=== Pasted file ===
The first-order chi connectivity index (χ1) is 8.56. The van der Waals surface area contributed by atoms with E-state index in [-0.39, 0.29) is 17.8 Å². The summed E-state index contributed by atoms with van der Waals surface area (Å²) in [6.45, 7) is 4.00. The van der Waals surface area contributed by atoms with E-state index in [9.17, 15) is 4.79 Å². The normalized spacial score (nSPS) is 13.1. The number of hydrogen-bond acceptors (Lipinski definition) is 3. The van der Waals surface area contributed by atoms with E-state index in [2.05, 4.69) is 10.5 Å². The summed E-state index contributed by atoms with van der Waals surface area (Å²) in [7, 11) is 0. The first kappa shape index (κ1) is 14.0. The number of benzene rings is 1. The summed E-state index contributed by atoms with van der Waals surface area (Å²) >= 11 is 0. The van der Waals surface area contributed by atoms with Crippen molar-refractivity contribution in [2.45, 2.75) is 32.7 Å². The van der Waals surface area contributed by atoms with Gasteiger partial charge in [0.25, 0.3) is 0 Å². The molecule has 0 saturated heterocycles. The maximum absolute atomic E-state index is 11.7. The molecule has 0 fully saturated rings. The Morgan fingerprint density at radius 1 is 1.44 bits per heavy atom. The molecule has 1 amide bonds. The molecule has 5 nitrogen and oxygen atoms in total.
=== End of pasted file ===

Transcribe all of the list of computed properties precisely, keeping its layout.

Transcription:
The first-order chi connectivity index (χ1) is 8.56. The van der Waals surface area contributed by atoms with E-state index in [-0.39, 0.29) is 17.8 Å². The summed E-state index contributed by atoms with van der Waals surface area (Å²) in [6.45, 7) is 4.00. The van der Waals surface area contributed by atoms with E-state index in [9.17, 15) is 4.79 Å². The normalized spacial score (nSPS) is 13.1. The number of hydrogen-bond acceptors (Lipinski definition) is 3. The van der Waals surface area contributed by atoms with E-state index in [2.05, 4.69) is 10.5 Å². The summed E-state index contributed by atoms with van der Waals surface area (Å²) in [7, 11) is 0. The first kappa shape index (κ1) is 14.0. The number of benzene rings is 1. The summed E-state index contributed by atoms with van der Waals surface area (Å²) >= 11 is 0. The van der Waals surface area contributed by atoms with Crippen molar-refractivity contribution in [2.45, 2.75) is 32.7 Å². The van der Waals surface area contributed by atoms with Gasteiger partial charge in [0.25, 0.3) is 0 Å². The molecule has 0 saturated heterocycles. The maximum absolute atomic E-state index is 11.7. The molecule has 0 fully saturated rings. The Morgan fingerprint density at radius 1 is 1.44 bits per heavy atom. The molecule has 1 amide bonds. The molecule has 5 nitrogen and oxygen atoms in total.